02 September 2010

The emergence of compassion

The following article has just been published online:

Perception of a cetacean mass stranding in Italy: the emergence of compassion

Giovanni Bearzi, Nino Pierantonio, Silvia Bonizzoni, Giuseppe Notarbartolo di Sciara, Massimo Demma. 2010.

Aquatic Conservation: Marine and Freshwater Ecosystems. DOI: 10.1002/aqc.1135


1. The view that whales are malicious monsters has been pervasive throughout history. Conversely, the idea that these animals experience suffering has emerged only recently. One way of investigating perceptual, as well as behavioural, shifts is assessing general public reactions to mortality events involving wild, rare and charismatic animals.

2. Here, the responses of 118 individuals to questions regarding the mass stranding of seven sperm whales (Physeter macrocephalus) along the Adriatic Sea coast of Italy in December 2009 are reported through interviews taken at the stranding site and in the direct proximity of the dead animals.

3. When asked why the whales were stranded, 44.1% of the respondents suggested anthropogenic causes and 21.2% non-anthropogenic. The remaining 34.7% mentioned a generic ‘disorientation’ or stated they did not know. When asked how they felt about the whales, 68.6% expressed feelings of compassion or care towards the animals. Clearly non-compassionate attitudes accounted for only 4.1% of the sample. Finally, 21.2% expressed feelings that were ambiguous in terms of being suggestive of compassionate or non-compassionate attitudes, including 11.9% amazement, 4.2% deprecation and 5.1% powerlessness.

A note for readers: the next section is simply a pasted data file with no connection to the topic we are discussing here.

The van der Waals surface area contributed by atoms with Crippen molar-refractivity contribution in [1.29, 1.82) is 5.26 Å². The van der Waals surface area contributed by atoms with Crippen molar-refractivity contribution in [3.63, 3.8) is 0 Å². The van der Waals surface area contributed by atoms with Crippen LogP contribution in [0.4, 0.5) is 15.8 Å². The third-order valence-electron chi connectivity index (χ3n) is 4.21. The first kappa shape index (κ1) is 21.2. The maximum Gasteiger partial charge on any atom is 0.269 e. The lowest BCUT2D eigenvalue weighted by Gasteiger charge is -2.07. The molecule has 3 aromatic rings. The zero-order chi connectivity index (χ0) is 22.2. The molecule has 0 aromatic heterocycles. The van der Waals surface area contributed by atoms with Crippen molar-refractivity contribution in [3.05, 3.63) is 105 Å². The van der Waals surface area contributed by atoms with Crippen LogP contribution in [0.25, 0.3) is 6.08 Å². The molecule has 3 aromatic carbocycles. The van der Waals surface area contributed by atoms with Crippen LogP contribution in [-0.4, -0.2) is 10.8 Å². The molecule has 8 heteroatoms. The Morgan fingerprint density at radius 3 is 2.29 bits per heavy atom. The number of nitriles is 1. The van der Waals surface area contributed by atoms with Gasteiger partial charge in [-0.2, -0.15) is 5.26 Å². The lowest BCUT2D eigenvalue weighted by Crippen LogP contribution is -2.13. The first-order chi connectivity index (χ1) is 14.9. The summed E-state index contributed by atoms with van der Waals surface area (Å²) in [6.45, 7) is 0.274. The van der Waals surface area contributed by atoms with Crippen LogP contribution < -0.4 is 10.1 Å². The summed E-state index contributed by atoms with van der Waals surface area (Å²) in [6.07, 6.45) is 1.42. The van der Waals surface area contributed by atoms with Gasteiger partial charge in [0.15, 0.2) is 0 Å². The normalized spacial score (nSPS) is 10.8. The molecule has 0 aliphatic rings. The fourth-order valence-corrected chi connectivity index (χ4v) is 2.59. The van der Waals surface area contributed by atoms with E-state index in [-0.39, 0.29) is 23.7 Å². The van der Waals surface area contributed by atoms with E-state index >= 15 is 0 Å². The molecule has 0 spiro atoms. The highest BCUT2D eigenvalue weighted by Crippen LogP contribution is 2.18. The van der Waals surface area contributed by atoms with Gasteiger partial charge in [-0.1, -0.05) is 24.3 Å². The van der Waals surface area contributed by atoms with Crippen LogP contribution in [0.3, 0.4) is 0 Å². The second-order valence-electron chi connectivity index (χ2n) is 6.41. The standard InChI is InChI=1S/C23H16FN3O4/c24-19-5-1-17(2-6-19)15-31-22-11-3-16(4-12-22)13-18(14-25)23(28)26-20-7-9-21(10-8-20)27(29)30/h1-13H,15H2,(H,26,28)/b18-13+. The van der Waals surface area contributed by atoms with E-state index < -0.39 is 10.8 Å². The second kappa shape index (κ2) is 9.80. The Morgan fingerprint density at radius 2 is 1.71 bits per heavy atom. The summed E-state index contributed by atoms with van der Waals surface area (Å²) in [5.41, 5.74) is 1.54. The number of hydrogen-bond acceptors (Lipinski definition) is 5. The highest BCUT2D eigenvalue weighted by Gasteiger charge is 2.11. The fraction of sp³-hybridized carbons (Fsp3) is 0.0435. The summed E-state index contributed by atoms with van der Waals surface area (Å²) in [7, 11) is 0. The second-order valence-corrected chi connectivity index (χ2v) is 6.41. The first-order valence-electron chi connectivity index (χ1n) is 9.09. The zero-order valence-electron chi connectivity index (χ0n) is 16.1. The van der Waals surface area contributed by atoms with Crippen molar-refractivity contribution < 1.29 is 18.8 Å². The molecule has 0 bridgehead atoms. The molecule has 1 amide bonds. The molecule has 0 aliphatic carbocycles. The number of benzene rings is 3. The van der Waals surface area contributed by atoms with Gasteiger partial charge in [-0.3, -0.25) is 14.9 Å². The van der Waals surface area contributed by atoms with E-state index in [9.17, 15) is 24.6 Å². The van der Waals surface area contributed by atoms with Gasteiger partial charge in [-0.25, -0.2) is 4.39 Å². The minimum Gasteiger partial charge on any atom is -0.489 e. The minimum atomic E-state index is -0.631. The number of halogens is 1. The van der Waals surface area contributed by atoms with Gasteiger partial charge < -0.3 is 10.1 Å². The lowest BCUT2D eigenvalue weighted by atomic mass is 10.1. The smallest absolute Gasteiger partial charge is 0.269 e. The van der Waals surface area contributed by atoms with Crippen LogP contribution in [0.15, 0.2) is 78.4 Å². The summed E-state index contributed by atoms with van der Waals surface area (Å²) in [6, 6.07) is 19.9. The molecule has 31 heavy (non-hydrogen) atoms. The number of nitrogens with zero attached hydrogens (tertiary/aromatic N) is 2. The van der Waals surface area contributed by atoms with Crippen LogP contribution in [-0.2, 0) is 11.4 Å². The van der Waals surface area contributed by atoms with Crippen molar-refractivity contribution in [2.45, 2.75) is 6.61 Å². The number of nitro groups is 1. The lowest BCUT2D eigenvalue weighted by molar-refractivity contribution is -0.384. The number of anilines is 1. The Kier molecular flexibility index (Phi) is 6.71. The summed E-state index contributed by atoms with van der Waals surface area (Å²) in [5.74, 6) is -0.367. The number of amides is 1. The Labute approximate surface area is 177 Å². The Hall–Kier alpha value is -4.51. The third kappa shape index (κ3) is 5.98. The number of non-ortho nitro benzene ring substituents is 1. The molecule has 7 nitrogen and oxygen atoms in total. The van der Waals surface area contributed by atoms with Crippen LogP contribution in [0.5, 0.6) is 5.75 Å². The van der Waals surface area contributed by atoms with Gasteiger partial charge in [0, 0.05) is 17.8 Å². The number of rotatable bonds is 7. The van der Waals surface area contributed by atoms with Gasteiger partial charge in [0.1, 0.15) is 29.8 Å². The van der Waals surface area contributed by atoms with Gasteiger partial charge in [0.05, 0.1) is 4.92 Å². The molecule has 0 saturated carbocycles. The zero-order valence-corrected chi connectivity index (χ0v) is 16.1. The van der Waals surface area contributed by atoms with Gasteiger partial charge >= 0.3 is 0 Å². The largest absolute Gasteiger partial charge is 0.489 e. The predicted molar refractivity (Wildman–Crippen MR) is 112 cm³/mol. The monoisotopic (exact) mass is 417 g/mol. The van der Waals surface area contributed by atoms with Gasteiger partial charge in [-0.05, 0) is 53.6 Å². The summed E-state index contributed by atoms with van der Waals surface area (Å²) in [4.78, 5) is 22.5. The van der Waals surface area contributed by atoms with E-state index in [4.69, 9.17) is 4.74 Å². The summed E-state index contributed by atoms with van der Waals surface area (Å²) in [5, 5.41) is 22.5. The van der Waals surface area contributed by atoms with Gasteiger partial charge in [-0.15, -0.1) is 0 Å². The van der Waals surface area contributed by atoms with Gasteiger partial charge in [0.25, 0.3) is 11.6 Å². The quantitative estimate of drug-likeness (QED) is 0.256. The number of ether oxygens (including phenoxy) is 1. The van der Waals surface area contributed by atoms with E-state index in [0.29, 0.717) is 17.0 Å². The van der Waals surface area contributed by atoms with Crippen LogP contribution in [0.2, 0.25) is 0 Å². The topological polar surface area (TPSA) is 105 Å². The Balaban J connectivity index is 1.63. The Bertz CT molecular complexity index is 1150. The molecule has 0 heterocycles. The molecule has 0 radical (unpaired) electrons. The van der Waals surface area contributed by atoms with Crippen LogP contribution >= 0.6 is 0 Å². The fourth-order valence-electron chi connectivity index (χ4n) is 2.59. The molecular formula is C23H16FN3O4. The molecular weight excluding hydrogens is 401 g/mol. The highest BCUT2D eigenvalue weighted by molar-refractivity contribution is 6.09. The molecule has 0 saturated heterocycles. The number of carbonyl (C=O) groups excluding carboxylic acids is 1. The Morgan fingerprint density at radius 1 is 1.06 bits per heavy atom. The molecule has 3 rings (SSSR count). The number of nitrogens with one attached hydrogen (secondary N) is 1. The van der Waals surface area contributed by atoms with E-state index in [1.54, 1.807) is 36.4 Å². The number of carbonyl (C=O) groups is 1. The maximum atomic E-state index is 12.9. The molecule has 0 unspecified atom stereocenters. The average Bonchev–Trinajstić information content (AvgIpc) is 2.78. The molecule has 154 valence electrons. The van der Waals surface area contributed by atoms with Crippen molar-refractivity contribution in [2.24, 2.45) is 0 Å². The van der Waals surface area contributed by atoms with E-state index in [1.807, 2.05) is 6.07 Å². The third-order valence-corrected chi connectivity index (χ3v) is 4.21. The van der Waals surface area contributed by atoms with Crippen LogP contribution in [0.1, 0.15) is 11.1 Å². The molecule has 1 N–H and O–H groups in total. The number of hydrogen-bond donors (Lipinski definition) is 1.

4. These results are in stark contrast with information obtained from accounts of similar events that have occurred in historical times, up until the first half of the 20th century. For centuries, responses to cetacean live strandings—typically including killing and harming of the animals—were either utilitarian or characterized by feelings including fear and a desire to ‘subjugate the beast’, with no apparent concern for their suffering and death.

5. It is concluded that attitudes towards whales—today strikingly revolving around sadness, compassion and a sense of loss—have changed dramatically over time, with a steep turnaround in the 1970/1980s. Full appreciation of the ongoing evolution in public perception can channel marine conservation efforts and assist in the design of response strategies to marine mammal strandings.


A pdf copy can be obtained from the journal's web site:


or from the first author:



Photo by Silvia Bonizzoni: A sperm whale dying on the beach of Foce Varano, Italy

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